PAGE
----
A key bottleneck in the responsible mineral supply chain is that mines lack the necessary skills, regulations and financial capability to implement good mining practices. An important role of the EPRM is to support activities in Conflict Affected and High Risk Areas to increase the supply of responsible minerals. The role of the EPRM is to create partnerships with stakeholders such as international organisations, civil society organisations, and local governmental agencies to increase financial and technical resources and coordinate strategies to support better mining practices on a larger number of mines in targeted countries with the main objective to bring better social and economic conditions for mine workers and local mining communities.

The EPRM will carefully select compelling projects to be funded through a Call for Concepts/Proposal process. Currently EPRM has three ongoing projects. The results of all EPRM projects will be published on the International Aid Transparency Initiative (IATI) website.


RMI- Indonesia Tin Working Group

The Tin Working Group (TWG) is the first voluntary, collaborative, multi-stakeholder initiative that aims to make meaningful change in the Indonesian tin sector. Launched in 2014, the TWG works with downstream companies, midstream processors, local tin producers, civil society, industry associations, and the central and regional Indonesian government. Through the TWG, companies are contributing to the development of responsible tin mining in Indonesia via direct engagement with government and local stakeholders, providing support to their supply chain partners, and setting supply chain expectations for responsibly produced tin.

Phase I (2014-2017) was led by the Sustainable Trade Initiative IDH as the international convener. This current Phase II (2017-2019) of the TWG will be led by the EICC’s Responsible Minerals Initiative.

The high-level mission of the TWG is to identify and mitigate, through effective engagement with and support of international and local stakeholders, the sustainability challenges of tin mining and smelting in Indonesia, while recognizing the economic benefits of the sector. More information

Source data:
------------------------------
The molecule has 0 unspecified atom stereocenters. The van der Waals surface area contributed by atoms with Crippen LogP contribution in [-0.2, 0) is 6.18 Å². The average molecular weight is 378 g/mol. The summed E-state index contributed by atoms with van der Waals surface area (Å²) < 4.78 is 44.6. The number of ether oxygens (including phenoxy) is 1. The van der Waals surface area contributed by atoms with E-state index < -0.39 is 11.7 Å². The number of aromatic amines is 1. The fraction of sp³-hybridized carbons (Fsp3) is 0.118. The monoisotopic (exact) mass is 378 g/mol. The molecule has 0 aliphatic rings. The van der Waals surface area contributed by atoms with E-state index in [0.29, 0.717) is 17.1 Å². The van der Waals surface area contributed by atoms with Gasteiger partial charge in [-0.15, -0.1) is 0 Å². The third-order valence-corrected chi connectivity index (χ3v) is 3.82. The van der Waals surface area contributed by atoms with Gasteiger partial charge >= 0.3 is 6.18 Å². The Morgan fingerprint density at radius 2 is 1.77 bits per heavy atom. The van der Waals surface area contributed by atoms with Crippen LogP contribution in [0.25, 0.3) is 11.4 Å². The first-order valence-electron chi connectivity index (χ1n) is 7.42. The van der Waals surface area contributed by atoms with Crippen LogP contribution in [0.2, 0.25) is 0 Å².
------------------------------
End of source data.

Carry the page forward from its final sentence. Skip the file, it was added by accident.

The Artisanal Mining Women’s Empowerment Credit & Savings project (AFECCOR), supports women and men in artisanal gold mining communities to access savings and credit in an effort to promote entrepreneurship and economic security. Women and men participating in the Just Gold project and those in nearby mining communities in Democratic Republic of Congo’s Ituri Province are supported by AFECCOR to establish village savings and loans associations. By participating in the AFECCOR project, artisanal miners and community members decrease their reliance on informal credit networks that characterize the “gold economy,” where gold is used as currency to cover basic needs, small businesses and mine site operations, often with unfavourable conditions. The AFECCOR project promotes women’s leadership and economic empowerment in their homes, at artisanal mine sites, and in the wider community. More information.

CAPAZ- Passport to Markets programme

In Colombia ‘Cadenas de Paz’ or (Supply) Chains of Peace, shortened to CAPAZ (meaning ‘able’), runs Passport to Markets. This programme has two main goals. Firstly, to develop an open-source and worldwide Market Entry Standard for commercial engagement with artisanal and small-scale gold mining, especially in Conflict Affected and High Risk Areas. This standard will ensure compliance with the OECD Due Diligence Guidance framework and other key requirements. It provides a ‘passport to markets’ for artisanal miners. At the same time, it brings efficiency and confidence for downstream companies and refiners seeking to engage with these artisanal miners. Secondly, to pilot the standard through supply chain models for conflict free-minerals in Colombia, as a demonstration of the country’s ability to produce OECD-compliant minerals. Incentive-driven business models will be designed together with international buyers. Pilots will promote local development in the communities surrounding the pilots. They will also inspire additional investment and engagement with Colombia’s ASGM community. Supply chain actors and other key stakeholders in Colombia will be engaged to raise awareness of the (little-known) conflict-free minerals regulations. Other issues representing significant risks to the market will also be covered, such as uncontrolled mercury use, serious environmental damage or exploitative and unsafe working conditions. Practical case studies and solutions will help prepare the Colombian ASGM sector to comply with OECD Due Diligence requirements, and to seize opportunities to engage with legitimate markets. More information